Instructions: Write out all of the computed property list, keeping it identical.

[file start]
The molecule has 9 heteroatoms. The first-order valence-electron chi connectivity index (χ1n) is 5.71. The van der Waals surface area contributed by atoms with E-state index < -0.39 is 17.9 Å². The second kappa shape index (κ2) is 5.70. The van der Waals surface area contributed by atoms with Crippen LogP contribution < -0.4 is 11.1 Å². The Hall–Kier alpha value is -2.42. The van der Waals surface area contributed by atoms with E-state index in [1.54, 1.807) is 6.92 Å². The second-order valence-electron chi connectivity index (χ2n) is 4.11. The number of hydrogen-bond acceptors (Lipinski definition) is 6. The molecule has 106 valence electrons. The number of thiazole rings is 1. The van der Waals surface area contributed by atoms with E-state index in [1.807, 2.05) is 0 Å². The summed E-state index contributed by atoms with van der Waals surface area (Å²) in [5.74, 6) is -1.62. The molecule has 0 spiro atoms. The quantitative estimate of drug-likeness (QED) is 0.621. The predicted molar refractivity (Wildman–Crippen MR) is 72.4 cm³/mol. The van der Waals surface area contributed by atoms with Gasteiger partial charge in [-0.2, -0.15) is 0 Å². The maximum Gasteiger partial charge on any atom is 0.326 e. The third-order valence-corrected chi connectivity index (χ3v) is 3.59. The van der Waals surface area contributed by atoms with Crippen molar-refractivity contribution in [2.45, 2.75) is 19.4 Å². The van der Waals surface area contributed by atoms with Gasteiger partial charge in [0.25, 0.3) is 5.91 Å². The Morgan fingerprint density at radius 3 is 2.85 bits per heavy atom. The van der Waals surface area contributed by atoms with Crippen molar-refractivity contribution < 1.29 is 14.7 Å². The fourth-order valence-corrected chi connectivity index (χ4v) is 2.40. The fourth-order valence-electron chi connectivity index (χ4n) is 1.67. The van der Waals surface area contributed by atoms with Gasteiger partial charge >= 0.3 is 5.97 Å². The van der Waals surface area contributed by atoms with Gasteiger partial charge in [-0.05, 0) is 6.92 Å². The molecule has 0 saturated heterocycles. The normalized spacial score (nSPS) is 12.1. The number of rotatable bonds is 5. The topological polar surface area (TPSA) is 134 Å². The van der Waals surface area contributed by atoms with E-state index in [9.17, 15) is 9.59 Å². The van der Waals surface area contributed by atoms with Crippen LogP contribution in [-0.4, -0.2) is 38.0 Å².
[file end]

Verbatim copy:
The molecule has 9 heteroatoms. The first-order valence-electron chi connectivity index (χ1n) is 5.71. The van der Waals surface area contributed by atoms with E-state index < -0.39 is 17.9 Å². The second kappa shape index (κ2) is 5.70. The van der Waals surface area contributed by atoms with Crippen LogP contribution < -0.4 is 11.1 Å². The Hall–Kier alpha value is -2.42. The van der Waals surface area contributed by atoms with E-state index in [1.54, 1.807) is 6.92 Å². The second-order valence-electron chi connectivity index (χ2n) is 4.11. The number of hydrogen-bond acceptors (Lipinski definition) is 6. The molecule has 106 valence electrons. The number of thiazole rings is 1. The van der Waals surface area contributed by atoms with E-state index in [1.807, 2.05) is 0 Å². The summed E-state index contributed by atoms with van der Waals surface area (Å²) in [5.74, 6) is -1.62. The molecule has 0 spiro atoms. The quantitative estimate of drug-likeness (QED) is 0.621. The predicted molar refractivity (Wildman–Crippen MR) is 72.4 cm³/mol. The van der Waals surface area contributed by atoms with Gasteiger partial charge in [-0.2, -0.15) is 0 Å². The maximum Gasteiger partial charge on any atom is 0.326 e. The third-order valence-corrected chi connectivity index (χ3v) is 3.59. The van der Waals surface area contributed by atoms with Crippen molar-refractivity contribution in [2.45, 2.75) is 19.4 Å². The van der Waals surface area contributed by atoms with Gasteiger partial charge in [0.25, 0.3) is 5.91 Å². The Morgan fingerprint density at radius 3 is 2.85 bits per heavy atom. The van der Waals surface area contributed by atoms with Crippen molar-refractivity contribution < 1.29 is 14.7 Å². The fourth-order valence-corrected chi connectivity index (χ4v) is 2.40. The fourth-order valence-electron chi connectivity index (χ4n) is 1.67. The van der Waals surface area contributed by atoms with Gasteiger partial charge >= 0.3 is 5.97 Å². The van der Waals surface area contributed by atoms with Gasteiger partial charge in [-0.05, 0) is 6.92 Å². The molecule has 0 saturated heterocycles. The normalized spacial score (nSPS) is 12.1. The number of rotatable bonds is 5. The topological polar surface area (TPSA) is 134 Å². The van der Waals surface area contributed by atoms with E-state index in [9.17, 15) is 9.59 Å². The van der Waals surface area contributed by atoms with Crippen LogP contribution in [-0.4, -0.2) is 38.0 Å².